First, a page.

They were taken to the field hospital on site where they were examined by medics.

Its believed two ambulances have now left the cave site and the first helicopter has taken off en route to hospital with one, possibly two boys on board.

The remaining nine boys and their 25-year-old coach are right now still being guided through the treacherous cave system.

The rescue mission officially began at 1pm AEST and we were told it would take 18 divers five hours to reach the boys and another six hours to bring them out.

One by one, and accompanied by two divers each, they would be guided through four kilometres of narrow, pitch black passageways filled with cold and rushing muddy waters.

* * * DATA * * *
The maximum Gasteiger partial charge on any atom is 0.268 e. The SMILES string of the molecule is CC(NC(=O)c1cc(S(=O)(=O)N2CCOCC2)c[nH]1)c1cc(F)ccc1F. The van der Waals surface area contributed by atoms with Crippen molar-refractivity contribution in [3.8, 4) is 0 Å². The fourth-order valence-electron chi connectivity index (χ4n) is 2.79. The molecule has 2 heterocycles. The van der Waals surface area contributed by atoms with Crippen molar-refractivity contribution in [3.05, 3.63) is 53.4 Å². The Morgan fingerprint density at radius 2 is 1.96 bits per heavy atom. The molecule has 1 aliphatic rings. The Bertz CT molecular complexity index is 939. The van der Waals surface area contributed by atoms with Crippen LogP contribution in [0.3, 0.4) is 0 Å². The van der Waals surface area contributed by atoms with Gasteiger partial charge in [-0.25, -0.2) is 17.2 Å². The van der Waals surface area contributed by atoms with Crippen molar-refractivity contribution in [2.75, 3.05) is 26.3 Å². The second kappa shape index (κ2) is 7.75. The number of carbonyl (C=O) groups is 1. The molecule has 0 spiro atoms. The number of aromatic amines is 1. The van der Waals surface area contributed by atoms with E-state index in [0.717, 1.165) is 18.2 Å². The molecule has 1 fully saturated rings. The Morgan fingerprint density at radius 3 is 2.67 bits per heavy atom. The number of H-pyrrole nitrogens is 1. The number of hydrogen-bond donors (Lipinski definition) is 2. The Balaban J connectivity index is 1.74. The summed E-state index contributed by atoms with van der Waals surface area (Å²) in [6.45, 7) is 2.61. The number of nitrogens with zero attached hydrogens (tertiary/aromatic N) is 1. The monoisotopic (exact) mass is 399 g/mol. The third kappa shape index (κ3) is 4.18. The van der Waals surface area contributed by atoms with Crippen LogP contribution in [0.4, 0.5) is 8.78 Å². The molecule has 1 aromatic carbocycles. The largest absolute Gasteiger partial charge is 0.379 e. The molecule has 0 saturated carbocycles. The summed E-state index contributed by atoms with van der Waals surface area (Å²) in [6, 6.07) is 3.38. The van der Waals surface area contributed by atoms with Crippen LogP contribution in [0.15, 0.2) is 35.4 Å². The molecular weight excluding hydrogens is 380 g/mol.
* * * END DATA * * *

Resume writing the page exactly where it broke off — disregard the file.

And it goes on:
Authorities were not expecting the first boy to emerge from the cave until midnight at the earliest.

If all goes well, those remaining in the cave should begin emerging, one after the other, over the next several hours.

EARLIER at 4:30 PM | A MAJOR rescue operation to retrieve 12 boys and their soccer coach from a flooded cave in Thailand is now underway.

A team of 13 specialist foreign divers and five Thai SEAL divers entered the treacherous cave at 10am local time (1PM AEST) on Sunday.

It’ll take them five hours to reach the boys and their coach – who have spent the last 16 days huddled together on a dry ledge in a small oxygen-depleted chamber deep inside the cave – and another six hours to bring them out.

One by one, and accompanied by two divers each, they will be guided through four kilometres of narrow, pitch black passageways filled with cold and rushing muddy waters.